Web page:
‘Nandanam’, directed and written by Ranjith and loosely adapted from MT Vasudevan Nair’s ‘Neelathamara’, gives a fantastical spin to a love story between a domestic worker and the scion of the family.

Prithviraj and Navya Nair in NandanamYouTube/apimalayalamsongs
Flix Flix Flashback Wednesday, December 01, 2021 - 18:28

Though he has made films across a variety of genres, as a writer/director Ranjith’s most noted works have given Malayalam cinema the ‘alpha male’ hero – for example, Devasuram and Aaram Thampuran. His oeuvre includes unlikely satirical comedies such as Pranchiyettan & the Saint, award-winning dramas such as Thirakkatha, and thrillers such as Paleri Manikyam. But Nandanam (2002) stands out for its (decidedly understated yet) divine treatment of a tried-and-tested romantic trope.

Balamani’s days always begin at the crack of dawn. Though she occupies only a corner of that large ancient tharavadu, fenced by greenery, with an elaborate front yard and backyard and a rectangular in-house pond, it’s this pint-sized girl who literally runs the show. It’s been barely a month since she was hired to take care of the ageing matriarch of the house, but she is even chaperoning the three elderly helpers who were previously employed to nurse Unniyamma (Kaviyoor Ponnamma).

In between looking after Unniyamma, she has to boil cauldrons of water, prepare meals, tend to cows, water plants, clean and mop the house. What pushes her forward amidst this chaos is the sight of Lord Krishna, tucked away in the corner of her room. Every morning, she lights a tiny lamp for Lord Krishna and that glow miraculously seems to bring some light into her otherwise mundane routine. Nandanam, directed and written by Ranjith and loosely adapted from MT Vasudevan Nair’s Neelathamara, gives a fantastical spin to the love story between the domestic worker and the scion of the family.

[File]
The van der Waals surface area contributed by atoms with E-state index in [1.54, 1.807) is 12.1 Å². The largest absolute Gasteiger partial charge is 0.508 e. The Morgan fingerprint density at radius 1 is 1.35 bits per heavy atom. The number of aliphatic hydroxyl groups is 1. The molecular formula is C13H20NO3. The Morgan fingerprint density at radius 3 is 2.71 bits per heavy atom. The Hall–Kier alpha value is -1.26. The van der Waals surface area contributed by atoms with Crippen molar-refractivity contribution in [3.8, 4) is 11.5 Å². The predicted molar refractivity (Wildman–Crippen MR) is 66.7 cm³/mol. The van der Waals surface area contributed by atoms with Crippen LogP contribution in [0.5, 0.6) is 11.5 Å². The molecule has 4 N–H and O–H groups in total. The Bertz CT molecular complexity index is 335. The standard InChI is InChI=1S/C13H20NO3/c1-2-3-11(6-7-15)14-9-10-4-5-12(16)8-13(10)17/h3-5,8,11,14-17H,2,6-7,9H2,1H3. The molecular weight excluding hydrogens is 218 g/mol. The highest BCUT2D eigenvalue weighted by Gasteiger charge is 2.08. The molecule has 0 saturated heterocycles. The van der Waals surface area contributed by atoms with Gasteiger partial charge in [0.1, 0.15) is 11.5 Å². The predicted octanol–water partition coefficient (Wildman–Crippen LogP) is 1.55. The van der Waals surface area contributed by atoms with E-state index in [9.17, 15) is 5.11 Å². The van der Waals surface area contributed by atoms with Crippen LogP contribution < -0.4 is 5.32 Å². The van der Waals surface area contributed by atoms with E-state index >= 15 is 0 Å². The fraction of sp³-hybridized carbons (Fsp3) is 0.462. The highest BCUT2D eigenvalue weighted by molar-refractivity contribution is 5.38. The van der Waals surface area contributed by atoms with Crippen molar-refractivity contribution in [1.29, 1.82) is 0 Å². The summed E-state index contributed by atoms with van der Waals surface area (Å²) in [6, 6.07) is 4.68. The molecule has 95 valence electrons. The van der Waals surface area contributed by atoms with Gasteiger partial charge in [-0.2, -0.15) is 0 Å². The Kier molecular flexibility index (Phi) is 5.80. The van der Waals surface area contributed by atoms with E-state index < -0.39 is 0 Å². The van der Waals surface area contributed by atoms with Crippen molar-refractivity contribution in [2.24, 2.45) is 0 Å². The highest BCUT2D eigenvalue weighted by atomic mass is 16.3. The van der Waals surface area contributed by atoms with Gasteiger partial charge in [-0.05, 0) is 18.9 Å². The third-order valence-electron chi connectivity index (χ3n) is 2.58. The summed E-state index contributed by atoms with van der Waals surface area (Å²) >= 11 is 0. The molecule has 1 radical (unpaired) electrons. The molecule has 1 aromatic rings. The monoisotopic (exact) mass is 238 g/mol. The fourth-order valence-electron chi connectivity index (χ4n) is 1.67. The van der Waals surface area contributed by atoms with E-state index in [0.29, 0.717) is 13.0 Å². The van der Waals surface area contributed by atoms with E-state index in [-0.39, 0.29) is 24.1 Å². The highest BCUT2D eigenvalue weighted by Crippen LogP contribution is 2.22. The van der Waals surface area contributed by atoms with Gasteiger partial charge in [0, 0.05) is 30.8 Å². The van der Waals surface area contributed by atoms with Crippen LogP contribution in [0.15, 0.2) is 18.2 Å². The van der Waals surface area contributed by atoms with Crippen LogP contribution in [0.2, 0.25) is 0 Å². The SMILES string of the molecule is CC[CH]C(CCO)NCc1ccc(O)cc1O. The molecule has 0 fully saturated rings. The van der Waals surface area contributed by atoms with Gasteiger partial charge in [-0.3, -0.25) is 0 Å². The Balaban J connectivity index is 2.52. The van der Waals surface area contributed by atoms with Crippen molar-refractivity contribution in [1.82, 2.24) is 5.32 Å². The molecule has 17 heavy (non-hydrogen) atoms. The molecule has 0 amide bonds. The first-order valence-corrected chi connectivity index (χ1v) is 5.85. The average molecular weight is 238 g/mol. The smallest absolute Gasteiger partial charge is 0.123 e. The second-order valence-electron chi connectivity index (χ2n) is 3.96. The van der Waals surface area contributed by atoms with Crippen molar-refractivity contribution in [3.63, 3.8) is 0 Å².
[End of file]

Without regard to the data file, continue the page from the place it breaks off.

Ranjith places the story in the backdrop of a flourishing Nair tharavadu, where characters speak with a pronounced Valluvanadan slang, make regular trips to the Guruvayoor temple, and look forward to Yesudas’ musical sabhas.

Balamani (Navya Nair, who almost makes us forget that it is an actor playing the part), despite her daily drudgery, is a positive soul who takes things in her stride. Though she does complain about her workload, it’s mostly with a forbearance. When the same man she dreams of marrying stands in front of her one fine night soaked in rain, Balamani stares at him open-mouthed. That’s perhaps the first hint of a celestial interference. Manu is the young scion of the tharavadu, Unniyamma’s widowed daughter’s son, who has taken a brief detour before his big US visit.

Manu (Prithviraj, who makes an endearing debut) is sketched with a kindly brush. Initially he is amused by this little chit of a girl who smoothly runs the household and seems to have created quite an impression on his grandmother. So he employs a mild form of flirting to unsettle her but is surprised to realise that she isn’t quite swayed by his attention.

Unlike Neelathamara, where the man lusts after the domestic worker, here Manu’s intentions are noble. In fact, it is so noble that his interest stems from the ideal, sacrificing, patient and dutiful picture of Balamani. He has every intent of legalising their relationship. Though Balamani keeps reminding herself and Manu about her humble background and the improbability of such an alliance, Manu doesn’t really give up on the feeling of playing a saviour. Balamani is the wiser of the two and never harbours any ambitions despite Manu’s interest in her.